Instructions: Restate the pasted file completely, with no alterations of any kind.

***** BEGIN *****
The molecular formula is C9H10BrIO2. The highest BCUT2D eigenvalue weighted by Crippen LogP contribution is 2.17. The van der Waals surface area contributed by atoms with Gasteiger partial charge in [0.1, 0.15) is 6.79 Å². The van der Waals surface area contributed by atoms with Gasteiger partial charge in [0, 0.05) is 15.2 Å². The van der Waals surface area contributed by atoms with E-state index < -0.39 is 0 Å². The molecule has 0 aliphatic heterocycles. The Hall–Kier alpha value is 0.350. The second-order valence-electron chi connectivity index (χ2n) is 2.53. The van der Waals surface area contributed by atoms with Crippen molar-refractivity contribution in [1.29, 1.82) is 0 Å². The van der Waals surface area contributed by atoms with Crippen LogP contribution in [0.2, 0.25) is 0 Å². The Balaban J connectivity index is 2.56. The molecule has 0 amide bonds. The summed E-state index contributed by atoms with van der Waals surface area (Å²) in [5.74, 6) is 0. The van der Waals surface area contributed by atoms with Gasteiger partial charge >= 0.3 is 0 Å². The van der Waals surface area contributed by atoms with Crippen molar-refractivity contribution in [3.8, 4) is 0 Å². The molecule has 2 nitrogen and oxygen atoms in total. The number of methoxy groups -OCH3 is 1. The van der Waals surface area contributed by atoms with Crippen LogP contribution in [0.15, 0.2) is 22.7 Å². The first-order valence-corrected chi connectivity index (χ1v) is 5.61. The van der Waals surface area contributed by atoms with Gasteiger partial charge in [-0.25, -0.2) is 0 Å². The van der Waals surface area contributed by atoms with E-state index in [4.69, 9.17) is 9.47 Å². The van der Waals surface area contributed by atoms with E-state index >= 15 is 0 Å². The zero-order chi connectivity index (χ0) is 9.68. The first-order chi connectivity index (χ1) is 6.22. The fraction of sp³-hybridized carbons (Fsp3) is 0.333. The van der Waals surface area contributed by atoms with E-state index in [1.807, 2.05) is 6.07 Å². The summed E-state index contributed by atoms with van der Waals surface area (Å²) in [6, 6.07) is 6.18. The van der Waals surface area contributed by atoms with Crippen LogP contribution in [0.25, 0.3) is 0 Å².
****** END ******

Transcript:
The molecular formula is C9H10BrIO2. The highest BCUT2D eigenvalue weighted by Crippen LogP contribution is 2.17. The van der Waals surface area contributed by atoms with Gasteiger partial charge in [0.1, 0.15) is 6.79 Å². The van der Waals surface area contributed by atoms with Gasteiger partial charge in [0, 0.05) is 15.2 Å². The van der Waals surface area contributed by atoms with E-state index < -0.39 is 0 Å². The molecule has 0 aliphatic heterocycles. The Hall–Kier alpha value is 0.350. The second-order valence-electron chi connectivity index (χ2n) is 2.53. The van der Waals surface area contributed by atoms with Crippen molar-refractivity contribution in [1.29, 1.82) is 0 Å². The van der Waals surface area contributed by atoms with Crippen LogP contribution in [0.2, 0.25) is 0 Å². The Balaban J connectivity index is 2.56. The molecule has 0 amide bonds. The summed E-state index contributed by atoms with van der Waals surface area (Å²) in [5.74, 6) is 0. The van der Waals surface area contributed by atoms with Gasteiger partial charge >= 0.3 is 0 Å². The van der Waals surface area contributed by atoms with Crippen molar-refractivity contribution in [3.8, 4) is 0 Å². The molecule has 2 nitrogen and oxygen atoms in total. The number of methoxy groups -OCH3 is 1. The van der Waals surface area contributed by atoms with Crippen LogP contribution in [0.15, 0.2) is 22.7 Å². The first-order valence-corrected chi connectivity index (χ1v) is 5.61. The van der Waals surface area contributed by atoms with Gasteiger partial charge in [-0.25, -0.2) is 0 Å². The van der Waals surface area contributed by atoms with E-state index in [4.69, 9.17) is 9.47 Å². The van der Waals surface area contributed by atoms with E-state index >= 15 is 0 Å². The zero-order chi connectivity index (χ0) is 9.68. The first-order chi connectivity index (χ1) is 6.22. The fraction of sp³-hybridized carbons (Fsp3) is 0.333. The van der Waals surface area contributed by atoms with E-state index in [1.807, 2.05) is 6.07 Å². The summed E-state index contributed by atoms with van der Waals surface area (Å²) in [6, 6.07) is 6.18. The van der Waals surface area contributed by atoms with Crippen LogP contribution in [0.25, 0.3) is 0 Å².